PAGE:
What’s the difference between foster care and adoption?

Foster care differs from adoption in a few ways. A foster parent assumes care and responsibility for the foster child, but the State maintains all legal guardianship of the child. Adoption transfers legal responsibility and care over to the adopting parents. A foster parent’s primary role is to help in efforts to reunite the child with their birth family. This may include visits between the child and birth parents (when appropriate), taking a child to counseling (if needed), and working closely with the foster care worker. Children may stay in the foster home for several days, weeks or months – perhaps even a year or longer– while birth parents are working to resolve the issues that brought the children into care in the first place. Sometimes, a child is unable to return home; it is then that the court terminates parental rights and the child becomes available for adoption.

Adoptive parents become the child’s legal parent. Their lifelong commitment and responsibility are no less important than if the child was born to them.


 What is an adoption homestudy?

The home study (also called a family assessment) is done by a social worker at a licensed adoption agency, and typically takes at least six months to complete. The home study consists of a series of meetings between the family and the adoption worker, with at least one meeting occurring in the family’s home. It provides an educational opportunity for the family to learn more and seriously consider their motivations and expectations for adoption. It also gives the adoption worker a chance to get to know the family.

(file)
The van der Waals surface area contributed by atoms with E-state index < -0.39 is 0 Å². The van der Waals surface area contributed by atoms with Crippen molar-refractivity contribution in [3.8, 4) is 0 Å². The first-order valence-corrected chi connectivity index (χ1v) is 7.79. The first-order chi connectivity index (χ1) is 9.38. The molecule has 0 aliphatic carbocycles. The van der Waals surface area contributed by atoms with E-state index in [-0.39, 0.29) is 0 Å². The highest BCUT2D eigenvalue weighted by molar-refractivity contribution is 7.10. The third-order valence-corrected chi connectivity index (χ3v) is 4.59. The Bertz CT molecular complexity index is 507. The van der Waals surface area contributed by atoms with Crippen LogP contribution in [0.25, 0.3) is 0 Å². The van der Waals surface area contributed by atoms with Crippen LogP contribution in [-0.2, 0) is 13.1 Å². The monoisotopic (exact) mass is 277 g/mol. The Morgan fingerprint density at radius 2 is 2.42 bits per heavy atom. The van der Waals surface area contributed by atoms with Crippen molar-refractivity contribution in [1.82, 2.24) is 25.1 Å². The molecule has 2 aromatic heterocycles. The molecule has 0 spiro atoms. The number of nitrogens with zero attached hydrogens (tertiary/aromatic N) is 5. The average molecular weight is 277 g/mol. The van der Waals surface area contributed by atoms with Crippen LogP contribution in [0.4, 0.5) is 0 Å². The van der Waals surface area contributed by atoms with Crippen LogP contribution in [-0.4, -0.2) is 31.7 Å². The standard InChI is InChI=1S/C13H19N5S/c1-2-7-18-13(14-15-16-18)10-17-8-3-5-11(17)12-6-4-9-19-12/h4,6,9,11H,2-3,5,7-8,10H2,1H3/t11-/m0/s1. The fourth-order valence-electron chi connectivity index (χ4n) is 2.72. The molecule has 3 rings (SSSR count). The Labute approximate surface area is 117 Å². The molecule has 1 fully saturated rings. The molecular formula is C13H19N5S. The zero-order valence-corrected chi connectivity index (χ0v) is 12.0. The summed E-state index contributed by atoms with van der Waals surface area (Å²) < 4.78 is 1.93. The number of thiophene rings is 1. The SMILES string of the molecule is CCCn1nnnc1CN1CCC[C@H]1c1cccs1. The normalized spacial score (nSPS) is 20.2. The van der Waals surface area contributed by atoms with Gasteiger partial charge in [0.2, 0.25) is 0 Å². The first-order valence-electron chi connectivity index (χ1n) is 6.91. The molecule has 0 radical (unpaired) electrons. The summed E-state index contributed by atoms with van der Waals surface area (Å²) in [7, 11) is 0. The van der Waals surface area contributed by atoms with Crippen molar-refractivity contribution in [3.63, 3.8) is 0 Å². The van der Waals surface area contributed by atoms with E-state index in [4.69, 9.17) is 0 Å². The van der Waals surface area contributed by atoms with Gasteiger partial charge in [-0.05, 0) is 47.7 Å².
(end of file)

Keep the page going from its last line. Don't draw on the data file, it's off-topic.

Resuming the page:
On average, it takes six months to finalize an adoption after a child is placed in your home. During this time your adoption worker will visit you regularly to see how your new family is adjusting. Counseling and support services may be available after a child is placed in your home. The home study generally includes the following:

  • Personal History – A complete history and evaluation of your current family life and past experiences – and how they will affect your capacity to parent an adoptive child – is written. This helps the adoption worker decide how a child will fit into your family, and determine what type of child might do best in your home. Children living in the home are also interviewed (depending on their age and level of understanding) about how they feel and what adoption means to them. Any other adult in the home (parents, aunts, cousins, live-together partners), will also be interviewed.
  • Health Statements – Everyone in your home will need to provide a medical history and a recent physical (within one year). A medical condition that is under control (high blood pressure, diabetes, etc.) usually will not prevent a person from being approved to adopt.
  • Criminal Background Check- All adults living in the home will need to complete a State Police check and Protective Service clearance. Some counties may also require local police clearances, as well. Adoptive parents will also need to provide fingerprints.
  • Income Statement – You will be asked to provide proof of your income, such as a copy of an income tax form, a paycheck stub, or a W-2 form. Bank statements and insurance policies may also be requested.
  • Personal References- You will be asked to provide the names, addresses, and phone numbers of three unrelated individuals who can share their knowledge about your experience with children, the stability of your marriage and/or household, and your motivation to adopt.
  • Training – You will need to complete a minimum of 12 hours of Parent Resources for Information, Development, and Education (PRIDE) training.

 What kinds of children are waiting for adoption?

In Michigan, there are three different types of adoption:

Waiting child adoption, often referred to as special needs adoption, means adopting a child from the foster care system. “Special needs” often makes people think of children with severe problems or limitations, such as needing a wheelchair. In reality, waiting children fall into one or more of the following categories: